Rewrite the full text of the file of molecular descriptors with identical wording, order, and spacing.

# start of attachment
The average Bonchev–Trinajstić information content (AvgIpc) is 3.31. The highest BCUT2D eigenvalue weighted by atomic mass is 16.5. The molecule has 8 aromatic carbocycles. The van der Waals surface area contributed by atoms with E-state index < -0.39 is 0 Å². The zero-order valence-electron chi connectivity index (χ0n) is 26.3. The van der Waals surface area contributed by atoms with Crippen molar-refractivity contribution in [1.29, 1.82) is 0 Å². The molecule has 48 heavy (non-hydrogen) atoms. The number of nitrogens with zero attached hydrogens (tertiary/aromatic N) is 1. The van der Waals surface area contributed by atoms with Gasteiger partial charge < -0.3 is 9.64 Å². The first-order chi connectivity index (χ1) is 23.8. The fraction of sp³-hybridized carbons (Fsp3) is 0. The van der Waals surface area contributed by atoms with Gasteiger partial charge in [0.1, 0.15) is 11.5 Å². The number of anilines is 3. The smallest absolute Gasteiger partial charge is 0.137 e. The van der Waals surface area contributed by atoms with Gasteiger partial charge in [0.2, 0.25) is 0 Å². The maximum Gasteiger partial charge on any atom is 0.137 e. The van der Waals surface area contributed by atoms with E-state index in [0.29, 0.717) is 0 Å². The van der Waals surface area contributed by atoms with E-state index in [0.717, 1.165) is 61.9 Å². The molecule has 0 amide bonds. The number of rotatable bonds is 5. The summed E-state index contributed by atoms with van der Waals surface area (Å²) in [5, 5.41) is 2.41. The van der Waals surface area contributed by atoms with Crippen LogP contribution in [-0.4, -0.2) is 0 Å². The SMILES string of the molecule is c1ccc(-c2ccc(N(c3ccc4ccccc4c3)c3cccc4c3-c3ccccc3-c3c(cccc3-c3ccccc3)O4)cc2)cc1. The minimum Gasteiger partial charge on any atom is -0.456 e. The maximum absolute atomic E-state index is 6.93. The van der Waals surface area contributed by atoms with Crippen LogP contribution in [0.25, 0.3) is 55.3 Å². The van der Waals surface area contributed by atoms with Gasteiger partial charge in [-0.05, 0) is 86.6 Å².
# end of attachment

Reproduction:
The average Bonchev–Trinajstić information content (AvgIpc) is 3.31. The highest BCUT2D eigenvalue weighted by atomic mass is 16.5. The molecule has 8 aromatic carbocycles. The van der Waals surface area contributed by atoms with E-state index < -0.39 is 0 Å². The zero-order valence-electron chi connectivity index (χ0n) is 26.3. The van der Waals surface area contributed by atoms with Crippen molar-refractivity contribution in [1.29, 1.82) is 0 Å². The molecule has 48 heavy (non-hydrogen) atoms. The number of nitrogens with zero attached hydrogens (tertiary/aromatic N) is 1. The van der Waals surface area contributed by atoms with Gasteiger partial charge < -0.3 is 9.64 Å². The first-order chi connectivity index (χ1) is 23.8. The fraction of sp³-hybridized carbons (Fsp3) is 0. The van der Waals surface area contributed by atoms with Gasteiger partial charge in [0.1, 0.15) is 11.5 Å². The number of anilines is 3. The smallest absolute Gasteiger partial charge is 0.137 e. The van der Waals surface area contributed by atoms with Gasteiger partial charge in [0.2, 0.25) is 0 Å². The maximum Gasteiger partial charge on any atom is 0.137 e. The van der Waals surface area contributed by atoms with E-state index in [0.29, 0.717) is 0 Å². The van der Waals surface area contributed by atoms with E-state index in [0.717, 1.165) is 61.9 Å². The molecule has 0 amide bonds. The number of rotatable bonds is 5. The summed E-state index contributed by atoms with van der Waals surface area (Å²) in [5, 5.41) is 2.41. The van der Waals surface area contributed by atoms with Crippen LogP contribution in [-0.4, -0.2) is 0 Å². The SMILES string of the molecule is c1ccc(-c2ccc(N(c3ccc4ccccc4c3)c3cccc4c3-c3ccccc3-c3c(cccc3-c3ccccc3)O4)cc2)cc1. The minimum Gasteiger partial charge on any atom is -0.456 e. The maximum absolute atomic E-state index is 6.93. The van der Waals surface area contributed by atoms with Crippen LogP contribution in [0.25, 0.3) is 55.3 Å². The van der Waals surface area contributed by atoms with Gasteiger partial charge in [-0.05, 0) is 86.6 Å².